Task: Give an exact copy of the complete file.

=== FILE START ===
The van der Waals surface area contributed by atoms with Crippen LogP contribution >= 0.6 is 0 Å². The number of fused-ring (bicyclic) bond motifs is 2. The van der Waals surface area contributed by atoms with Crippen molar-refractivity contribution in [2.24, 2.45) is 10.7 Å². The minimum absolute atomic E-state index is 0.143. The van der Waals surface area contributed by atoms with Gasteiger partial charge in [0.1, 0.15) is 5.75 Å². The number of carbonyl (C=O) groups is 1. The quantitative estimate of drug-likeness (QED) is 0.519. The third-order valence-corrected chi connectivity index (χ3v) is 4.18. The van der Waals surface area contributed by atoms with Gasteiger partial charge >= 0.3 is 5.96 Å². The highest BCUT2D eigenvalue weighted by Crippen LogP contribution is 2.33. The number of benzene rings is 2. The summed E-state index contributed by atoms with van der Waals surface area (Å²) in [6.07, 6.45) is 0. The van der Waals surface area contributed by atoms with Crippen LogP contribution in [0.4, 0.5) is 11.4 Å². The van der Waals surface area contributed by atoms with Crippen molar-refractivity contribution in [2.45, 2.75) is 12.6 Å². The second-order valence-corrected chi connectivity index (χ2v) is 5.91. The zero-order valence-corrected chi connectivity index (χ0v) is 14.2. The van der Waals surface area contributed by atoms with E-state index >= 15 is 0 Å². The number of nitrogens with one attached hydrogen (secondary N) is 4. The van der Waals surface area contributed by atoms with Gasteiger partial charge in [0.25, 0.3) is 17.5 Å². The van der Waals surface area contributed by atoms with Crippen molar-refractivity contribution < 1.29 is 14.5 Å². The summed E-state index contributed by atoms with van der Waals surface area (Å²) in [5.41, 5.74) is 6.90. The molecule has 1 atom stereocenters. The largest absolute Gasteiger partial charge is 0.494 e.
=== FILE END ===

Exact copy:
The van der Waals surface area contributed by atoms with Crippen LogP contribution >= 0.6 is 0 Å². The number of fused-ring (bicyclic) bond motifs is 2. The van der Waals surface area contributed by atoms with Crippen molar-refractivity contribution in [2.24, 2.45) is 10.7 Å². The minimum absolute atomic E-state index is 0.143. The van der Waals surface area contributed by atoms with Gasteiger partial charge in [0.1, 0.15) is 5.75 Å². The number of carbonyl (C=O) groups is 1. The quantitative estimate of drug-likeness (QED) is 0.519. The third-order valence-corrected chi connectivity index (χ3v) is 4.18. The van der Waals surface area contributed by atoms with Gasteiger partial charge >= 0.3 is 5.96 Å². The highest BCUT2D eigenvalue weighted by Crippen LogP contribution is 2.33. The number of benzene rings is 2. The summed E-state index contributed by atoms with van der Waals surface area (Å²) in [6.07, 6.45) is 0. The van der Waals surface area contributed by atoms with Crippen LogP contribution in [0.4, 0.5) is 11.4 Å². The van der Waals surface area contributed by atoms with Crippen molar-refractivity contribution in [2.45, 2.75) is 12.6 Å². The second-order valence-corrected chi connectivity index (χ2v) is 5.91. The zero-order valence-corrected chi connectivity index (χ0v) is 14.2. The van der Waals surface area contributed by atoms with E-state index >= 15 is 0 Å². The number of nitrogens with one attached hydrogen (secondary N) is 4. The van der Waals surface area contributed by atoms with Gasteiger partial charge in [0.25, 0.3) is 17.5 Å². The van der Waals surface area contributed by atoms with Crippen molar-refractivity contribution < 1.29 is 14.5 Å². The summed E-state index contributed by atoms with van der Waals surface area (Å²) in [5.41, 5.74) is 6.90. The molecule has 1 atom stereocenters. The largest absolute Gasteiger partial charge is 0.494 e.